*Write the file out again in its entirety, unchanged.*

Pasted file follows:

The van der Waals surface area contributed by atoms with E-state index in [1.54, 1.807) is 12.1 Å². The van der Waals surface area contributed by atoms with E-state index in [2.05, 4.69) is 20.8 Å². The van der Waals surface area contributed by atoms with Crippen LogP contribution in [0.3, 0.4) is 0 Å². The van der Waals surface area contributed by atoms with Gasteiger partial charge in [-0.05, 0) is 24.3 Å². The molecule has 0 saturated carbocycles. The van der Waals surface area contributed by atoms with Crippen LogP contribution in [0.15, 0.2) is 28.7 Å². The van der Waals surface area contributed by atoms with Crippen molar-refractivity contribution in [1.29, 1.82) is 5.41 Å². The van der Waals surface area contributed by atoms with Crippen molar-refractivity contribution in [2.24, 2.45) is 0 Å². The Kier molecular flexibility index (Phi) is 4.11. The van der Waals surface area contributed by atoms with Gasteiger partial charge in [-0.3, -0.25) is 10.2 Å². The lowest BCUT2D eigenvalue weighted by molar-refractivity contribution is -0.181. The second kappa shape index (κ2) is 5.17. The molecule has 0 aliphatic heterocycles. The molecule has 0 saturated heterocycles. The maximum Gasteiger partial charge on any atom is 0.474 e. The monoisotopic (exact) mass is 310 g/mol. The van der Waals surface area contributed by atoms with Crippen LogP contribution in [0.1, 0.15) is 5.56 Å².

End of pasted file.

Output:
The van der Waals surface area contributed by atoms with E-state index in [1.54, 1.807) is 12.1 Å². The van der Waals surface area contributed by atoms with E-state index in [2.05, 4.69) is 20.8 Å². The van der Waals surface area contributed by atoms with Crippen LogP contribution in [0.3, 0.4) is 0 Å². The van der Waals surface area contributed by atoms with Gasteiger partial charge in [-0.05, 0) is 24.3 Å². The molecule has 0 saturated carbocycles. The van der Waals surface area contributed by atoms with Crippen LogP contribution in [0.15, 0.2) is 28.7 Å². The van der Waals surface area contributed by atoms with Crippen molar-refractivity contribution in [1.29, 1.82) is 5.41 Å². The van der Waals surface area contributed by atoms with Crippen molar-refractivity contribution in [2.24, 2.45) is 0 Å². The Kier molecular flexibility index (Phi) is 4.11. The van der Waals surface area contributed by atoms with Gasteiger partial charge in [-0.3, -0.25) is 10.2 Å². The lowest BCUT2D eigenvalue weighted by molar-refractivity contribution is -0.181. The second kappa shape index (κ2) is 5.17. The molecule has 0 aliphatic heterocycles. The molecule has 0 saturated heterocycles. The maximum Gasteiger partial charge on any atom is 0.474 e. The monoisotopic (exact) mass is 310 g/mol. The van der Waals surface area contributed by atoms with Crippen LogP contribution in [0.1, 0.15) is 5.56 Å².